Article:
As most of you already know I share all the stock holdings in my U.S. margin account under the “Portfolio” menu above. But let’s take a closer look at my holdings today.
- At the end of July I was holding 16 different stocks in my U.S. margin account.
- I gradually deposited a total of $14,000 USD into this account over the last 3 years and bought a total of $35,600 of stocks (“book value.”) This means both my risk as well as potential for reward are increased by 2.5 times (2.5 leverage)
- Last year the S&P 500 index gained 30%, and my U.S. margin account gained about 75%. Hurray for leverage!
- The shares in this account today are worth almost $50,000. The “Cash Balance” amount of -$22,301.64 you see below already has the 4.5% annual margin cost built in since interest is charged to the account every month which adds to the size of the negative cash balance. However I also receive dividend income from many stocks inside this account. So overall the net margin interest over the last three years eroded away about $700 of my portfolio value which means my actual EQUITY in the account today is worth $27,518. That’s almost 100% return on my initial $14,000 investment 😀
My Google class-A shares is showing a 14.95% loss but that’s a little misleading because I’m actually up 69% on Google so far 🙂 The tech giant did a stock split earlier this year. The market value was split between the old and new class of shares, but my book value remains attached to my original purchase.
And below are some details about my Canadian margin account for those who might be interested.
- I currently have 20 Canadian stocks, and a few option contracts in there.
- So far I have gradually deposited $23,000 of savings into it.
- Using margin I was able to purchase $52,237 of actual stocks (2.27x leverage.)
- Through market forces those stocks now have a combined value of $59,024. The cost of margin is 4.25% per year, and the net margin interest works out to be $495 total (Book Value – All Cash Deposits)
- So my total equity sits at $30,282 (Market Value of Securities – Cash Balance,) which represents a 32% return on my initial $23,000 investment. Not bad, but not as good as my U.S. margin account.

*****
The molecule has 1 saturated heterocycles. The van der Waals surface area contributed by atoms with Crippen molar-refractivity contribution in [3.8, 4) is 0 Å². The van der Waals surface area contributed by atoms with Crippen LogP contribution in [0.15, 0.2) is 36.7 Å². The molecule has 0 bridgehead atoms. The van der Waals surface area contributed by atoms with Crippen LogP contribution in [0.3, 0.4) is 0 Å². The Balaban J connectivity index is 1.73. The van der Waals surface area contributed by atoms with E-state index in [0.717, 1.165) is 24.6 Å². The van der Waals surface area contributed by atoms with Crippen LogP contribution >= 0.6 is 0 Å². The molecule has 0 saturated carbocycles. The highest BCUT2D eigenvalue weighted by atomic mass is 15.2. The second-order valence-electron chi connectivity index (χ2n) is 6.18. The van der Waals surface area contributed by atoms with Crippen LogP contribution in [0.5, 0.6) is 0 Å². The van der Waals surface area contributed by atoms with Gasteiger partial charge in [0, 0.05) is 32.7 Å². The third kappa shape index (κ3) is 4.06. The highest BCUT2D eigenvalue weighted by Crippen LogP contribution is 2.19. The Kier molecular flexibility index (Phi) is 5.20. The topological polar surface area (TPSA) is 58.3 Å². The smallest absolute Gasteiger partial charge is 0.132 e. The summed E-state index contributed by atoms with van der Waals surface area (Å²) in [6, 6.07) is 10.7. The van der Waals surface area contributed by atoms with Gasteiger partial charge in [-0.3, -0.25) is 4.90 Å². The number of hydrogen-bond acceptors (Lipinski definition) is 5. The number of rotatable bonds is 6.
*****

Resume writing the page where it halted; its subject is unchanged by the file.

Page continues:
- Sorry, I don’t have any IRR numbers.
Most companies in my Canadian margin account are up 🙂 But let’s take a closer look at some of the major fails so you don’t make the same mistakes I did.
- Avigilon – This is a swing trade I started yesterday, and as I said before is pure speculation. My coworker said it would go up in the short term, but today the stock has fallen by 11% 🙁 The lesson here is don’t rely on other people for stock picks, lol. I might sell this and realize my losses if it falls below $20/share.
- BlackBerry – A phone company that seemed to have lots its way. I bought BB in 2011 when the company was facing many headwinds. This was a speculative trade that did not pay off unfortunately 🙁 With high risk technology stocks it’s important to only invest what you can afford to lose.
- Goldcorp – One of the largest gold mining companies in the world with its main office in Vancouver, BC 🙂 I’m still bullish on gold in the long run but I didn’t expect the price of bullion to be this low for so long.
- Just Energy – It sells gas and electricity. I bought it in 2011 because of the 8% dividend. But as it turns out the payout was unsustainable because the company was spending more than it earned. This is what happens when I don’t do enough research on a company’s financials.
- Tech Resources – Coal and copper mining company. Base metal prices are low so TCK.B probably probably won’t gain much in the next few years. Attractive 3.5% dividend yield, but in terms of value investing there are better options elsewhere.
These two margin accounts have allowed me the ability to own over $100,000 worth of stocks and benefit from all their capital gains and dividends, even though I’ve only had to save and invest$37,000 of my own money. Isn’t leverage great? 😀 But as a disclaimer, I was able to beat the market thus far because both U.S. and Canada the stock markets have been going up, not because I had any particular good stock picks, haha. Margin accounts allow investors to potentially increase their profits, as well as magnify their losses if their stocks go down. Understanding how margin accounts work can benefit investors in bull markets, but make sure to understand all the risks before trading a stock on margin.
Random Useless Fact:
No matter what you do, you are bound to be judged by others.